Energy & Resources Slump Drags Australian Markets Down

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December 1st, 2014

Energy and mining stocks have continued to slump, weighing on the local bourse at noon, as a further fall in the global oil price sparks a mass offloading.

But stocks which benefit significantly from cheaper energy, such as airlines, transport and logisitcs companies, have seen strong demand, with Qantas trading above $2 for the first time in over three years.

At 12.05pm (AEDT), the benchmark S&P/ASX200 index was down 55.5 points, or 1.04 per cent, at 5,257.5, while the broader All Ordinaries index was down 57.7 points, or 1.09 per cent, at 5,240.4.

Locally energy stocks slumped, losing 5.65 per cent as a sector. 

Santos was 6.44 per cent lower at $9.45, while Woodside Petroleum gave up 5.22 per cent to $33.885.

Beach Energy slumped 6.83 per cent to 955c, while Oil Search fell 7.4 per cent to $7.38.

But falling energy prices are a boon for the airlines, and investors rushed to Qantas, as Citi raised their grading of the shares to "buy" against "neutral" earlier this morning.

Qantas soared 6.25 per cent to $2.04, its highest point since mid-2011, while Virgin Australia lifted 1.2 per cent to 42 cents.

Transport and logistics stocks are also aided by falling oil prices. Transurban shares gained 0.96 per cent to $8.39, while Sydney Airport rose 0.45 per cent to $4.46.

Gold stocks tumbled after Swiss voters have overwhelmingly rejected a proposal to require the central bank to hold a fifth of its reserves in gold. 

Kingsgate lost 8.93 per cent to 63.75c, while Newcrest lost 7.11 per cent to $9.605.

Materials were also thumped by investors, dropping 3.35 per cent as a sector.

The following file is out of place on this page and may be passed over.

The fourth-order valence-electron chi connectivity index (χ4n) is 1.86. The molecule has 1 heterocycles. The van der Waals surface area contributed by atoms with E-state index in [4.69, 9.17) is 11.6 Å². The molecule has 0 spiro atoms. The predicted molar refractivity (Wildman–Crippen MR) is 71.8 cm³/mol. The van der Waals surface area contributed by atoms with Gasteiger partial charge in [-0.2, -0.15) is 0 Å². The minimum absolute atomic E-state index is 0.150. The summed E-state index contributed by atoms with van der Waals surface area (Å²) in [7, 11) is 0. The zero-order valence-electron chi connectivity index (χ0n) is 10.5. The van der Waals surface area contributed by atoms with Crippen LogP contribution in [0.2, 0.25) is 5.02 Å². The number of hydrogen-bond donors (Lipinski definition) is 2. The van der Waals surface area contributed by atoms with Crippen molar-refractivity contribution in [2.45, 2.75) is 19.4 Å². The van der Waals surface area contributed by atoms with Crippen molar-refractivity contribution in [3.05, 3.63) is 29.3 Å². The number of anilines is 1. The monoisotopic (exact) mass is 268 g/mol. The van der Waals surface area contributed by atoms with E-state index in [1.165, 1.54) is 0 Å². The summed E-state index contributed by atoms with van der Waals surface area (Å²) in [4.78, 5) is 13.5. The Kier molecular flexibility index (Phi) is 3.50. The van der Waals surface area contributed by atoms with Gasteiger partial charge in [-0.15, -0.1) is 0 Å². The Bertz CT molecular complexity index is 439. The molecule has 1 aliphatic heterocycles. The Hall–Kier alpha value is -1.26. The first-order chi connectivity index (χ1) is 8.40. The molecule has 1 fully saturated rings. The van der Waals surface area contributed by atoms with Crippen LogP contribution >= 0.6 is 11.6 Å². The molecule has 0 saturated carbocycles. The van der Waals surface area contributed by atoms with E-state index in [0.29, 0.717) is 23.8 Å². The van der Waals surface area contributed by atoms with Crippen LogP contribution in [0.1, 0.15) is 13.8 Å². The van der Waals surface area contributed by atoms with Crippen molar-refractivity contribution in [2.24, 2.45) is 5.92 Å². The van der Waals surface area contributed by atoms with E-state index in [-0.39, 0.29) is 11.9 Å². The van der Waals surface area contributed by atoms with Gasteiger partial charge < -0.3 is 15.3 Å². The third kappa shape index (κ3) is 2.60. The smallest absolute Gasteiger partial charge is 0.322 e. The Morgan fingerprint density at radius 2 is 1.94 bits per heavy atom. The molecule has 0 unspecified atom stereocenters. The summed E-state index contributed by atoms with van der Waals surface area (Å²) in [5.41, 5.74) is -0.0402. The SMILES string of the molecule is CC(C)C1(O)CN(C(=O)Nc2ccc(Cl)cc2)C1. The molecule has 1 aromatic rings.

BHP Billiton gave up 3.62 per cent to $29.80, while rival Rio Tinto shed 2.35 per cent to $57.71. 

Fortescue Metals slumped 5.61 per cent to $2.775.

Financial stocks were down 0.17 per cent.

ANZ added 0.03 per cent to $31.93, while Commonwealth Bank edged down 0.19 per cent to $80.57, after appointing Adam Bennett as its executive of business and private banking.

National Australia Bank shed 0.49 per cent to $32.44, while Westpac inched 0.03 per cent higher to $32.60. 

Healthcare was the only sector in the black, up 0.42 per cent, with Sigma Pharmaceutical rallying 2.04 per cent 75 cents.

In local economic news on Monday, the Australian Bureau of Statistics released business indicators for the September quarter, which showed company profits grew 0.5 per cent in the quarter, seasonally adjusted, compared with a 6.9 per cent fall in the September quarter.

The Australian Industry Group's performance of manufacturing (PMI) index for November showed expansion in the sector for the first time since July. 

The RP Data Core Logic Home Value Index showed home prices recording their first slowdown in six months.

The TD Securities-Melbourne Institute inflation gauge showed the price rises were slowing, up 0.1 per cent in November, after a 0.2 per cent rise in October, despite a falling Australian dollar.

The local market plummeted on Friday, suffering its largest fall in seven weeks as energy stocks were punished.

The sell-offs came after the 12-nation Organisation of Petroleum Exporting Countries (OPEC) maintained its collective output ceiling at 30 million barrels per day, where it has stood for three years, despite a glut which has sent oil prices plunging.

On Friday, the benchmark S&P/ASX200 index fell 87.9 points, or 1.63 per cent, to 5,313.

The broader All Ordinaries index was down 83.3 points, or 1.55 per cent, at 5,298.1